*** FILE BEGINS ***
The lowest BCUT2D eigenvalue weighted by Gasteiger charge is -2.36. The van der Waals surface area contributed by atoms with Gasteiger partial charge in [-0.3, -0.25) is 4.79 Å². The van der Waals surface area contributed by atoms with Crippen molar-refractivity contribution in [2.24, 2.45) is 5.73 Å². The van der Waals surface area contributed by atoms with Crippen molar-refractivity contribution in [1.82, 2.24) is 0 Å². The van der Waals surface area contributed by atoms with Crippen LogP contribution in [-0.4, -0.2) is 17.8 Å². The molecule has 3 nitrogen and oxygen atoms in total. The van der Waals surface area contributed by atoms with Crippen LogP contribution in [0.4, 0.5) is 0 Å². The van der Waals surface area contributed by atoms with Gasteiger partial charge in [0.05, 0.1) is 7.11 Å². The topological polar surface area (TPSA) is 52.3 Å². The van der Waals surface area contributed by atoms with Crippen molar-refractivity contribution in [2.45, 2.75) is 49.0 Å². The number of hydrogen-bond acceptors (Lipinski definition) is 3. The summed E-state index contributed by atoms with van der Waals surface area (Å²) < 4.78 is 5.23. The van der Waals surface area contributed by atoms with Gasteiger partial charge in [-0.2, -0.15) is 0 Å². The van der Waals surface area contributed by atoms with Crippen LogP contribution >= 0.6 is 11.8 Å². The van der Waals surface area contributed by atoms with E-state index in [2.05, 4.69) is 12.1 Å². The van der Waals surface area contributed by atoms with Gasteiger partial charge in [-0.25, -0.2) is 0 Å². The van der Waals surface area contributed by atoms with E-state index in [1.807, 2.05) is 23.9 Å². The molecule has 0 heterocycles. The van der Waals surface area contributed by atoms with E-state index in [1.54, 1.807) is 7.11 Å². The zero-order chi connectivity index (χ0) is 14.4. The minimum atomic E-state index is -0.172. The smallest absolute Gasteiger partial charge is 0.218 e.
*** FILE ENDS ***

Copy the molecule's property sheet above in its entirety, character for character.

The lowest BCUT2D eigenvalue weighted by Gasteiger charge is -2.36. The van der Waals surface area contributed by atoms with Gasteiger partial charge in [-0.3, -0.25) is 4.79 Å². The van der Waals surface area contributed by atoms with Crippen molar-refractivity contribution in [2.24, 2.45) is 5.73 Å². The van der Waals surface area contributed by atoms with Crippen molar-refractivity contribution in [1.82, 2.24) is 0 Å². The van der Waals surface area contributed by atoms with Crippen LogP contribution in [-0.4, -0.2) is 17.8 Å². The molecule has 3 nitrogen and oxygen atoms in total. The van der Waals surface area contributed by atoms with Crippen LogP contribution in [0.4, 0.5) is 0 Å². The van der Waals surface area contributed by atoms with Gasteiger partial charge in [0.05, 0.1) is 7.11 Å². The topological polar surface area (TPSA) is 52.3 Å². The van der Waals surface area contributed by atoms with Crippen molar-refractivity contribution in [2.45, 2.75) is 49.0 Å². The number of hydrogen-bond acceptors (Lipinski definition) is 3. The summed E-state index contributed by atoms with van der Waals surface area (Å²) < 4.78 is 5.23. The van der Waals surface area contributed by atoms with Gasteiger partial charge in [-0.2, -0.15) is 0 Å². The van der Waals surface area contributed by atoms with Crippen LogP contribution >= 0.6 is 11.8 Å². The van der Waals surface area contributed by atoms with E-state index in [2.05, 4.69) is 12.1 Å². The van der Waals surface area contributed by atoms with Gasteiger partial charge in [-0.25, -0.2) is 0 Å². The van der Waals surface area contributed by atoms with E-state index in [1.807, 2.05) is 23.9 Å². The molecule has 0 heterocycles. The van der Waals surface area contributed by atoms with E-state index in [1.54, 1.807) is 7.11 Å². The zero-order chi connectivity index (χ0) is 14.4. The minimum atomic E-state index is -0.172. The smallest absolute Gasteiger partial charge is 0.218 e.